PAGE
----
By TED THORNHILL, 27th February 2012
Temperatures in Baghdad range from around 2C in winter to 45C in the summer – but ancient Arabic writings have revealed that the city experienced a dramatic frozen period around 1,000 years ago.
Spanish researchers from the University of Extremadura found 9th and 10th century (3rd and 4th in the Islamic calendar) sources that refer to snowfalls in the Iraqi capital in 908, 944 and 1007 and even rivers being frozen. These are extreme events for Baghdad - for example, the only snowfall in the modern era took place in 2008 - and help meteorologists better understand today's climate.
Revelation: Ancient manuscripts written by Arabic scholars have revealed abnormal weather patterns in Baghdad
Rare events: The manuscripts reveal that there were snowfalls in the Iraqi capital in 908, 944 and 1007 Clues about weather patterns in Baghdad came from writers such as al-Tabari (913 AD), Ibn al-Athir (1233 AD) and al-Suyuti (1505 AD) – who all mentioned the climate from time to time.
More... Everest could soon become impossible to climb because of global warning, says top Sherpa Lead author Dr Fernando Domínguez-Castro, writing in the journal Weather, said: ‘Climate information recovered from these ancient sources mainly refers to extreme events which impacted wider society such as droughts and floods.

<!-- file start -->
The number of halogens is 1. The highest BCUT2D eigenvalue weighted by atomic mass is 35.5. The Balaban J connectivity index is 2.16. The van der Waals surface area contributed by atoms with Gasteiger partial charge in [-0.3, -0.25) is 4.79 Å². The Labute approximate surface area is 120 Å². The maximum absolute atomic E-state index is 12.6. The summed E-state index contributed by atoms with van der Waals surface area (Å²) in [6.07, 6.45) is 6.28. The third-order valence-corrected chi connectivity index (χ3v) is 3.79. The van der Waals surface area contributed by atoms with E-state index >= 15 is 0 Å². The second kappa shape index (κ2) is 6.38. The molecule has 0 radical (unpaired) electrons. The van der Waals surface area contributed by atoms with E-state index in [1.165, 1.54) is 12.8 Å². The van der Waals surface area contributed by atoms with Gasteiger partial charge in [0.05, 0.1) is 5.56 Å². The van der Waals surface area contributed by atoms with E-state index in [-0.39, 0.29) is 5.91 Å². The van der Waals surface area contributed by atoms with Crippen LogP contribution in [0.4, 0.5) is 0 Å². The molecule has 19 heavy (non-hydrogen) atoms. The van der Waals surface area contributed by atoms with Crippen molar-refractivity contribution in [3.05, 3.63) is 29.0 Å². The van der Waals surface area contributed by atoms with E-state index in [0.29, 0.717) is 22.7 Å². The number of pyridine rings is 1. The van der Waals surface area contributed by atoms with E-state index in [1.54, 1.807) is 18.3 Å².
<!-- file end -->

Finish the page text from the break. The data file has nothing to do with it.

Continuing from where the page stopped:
‘However, they also document conditions which were rarely experienced in ancient Baghdad such as hailstorms, the freezing of rivers or even cases of snow.
Cold facts: Baghdad's weather is generally very hot, but ancient writings have revealed a frosty past ‘These signs of a sudden cold period confirm suggestions of a temperature drop during the tenth century, immediately before the Medieval Warm Period. ‘We believe the drop in July 920 AD may have been linked to a great volcanic eruption but more work would be necessary to confirm this idea.’
The study provides valuable information for scientists looking at how the Earth’s climate is changing over long periods of time and extra context for modern weather patterns. Domínguez-Castro added: ‘Ancient Arabic documentary sources are a very useful tool for finding eye witness descriptions which support the theories made by climate models. The ability to reconstruct past climates provides us with useful historical context for understanding our own climate.’
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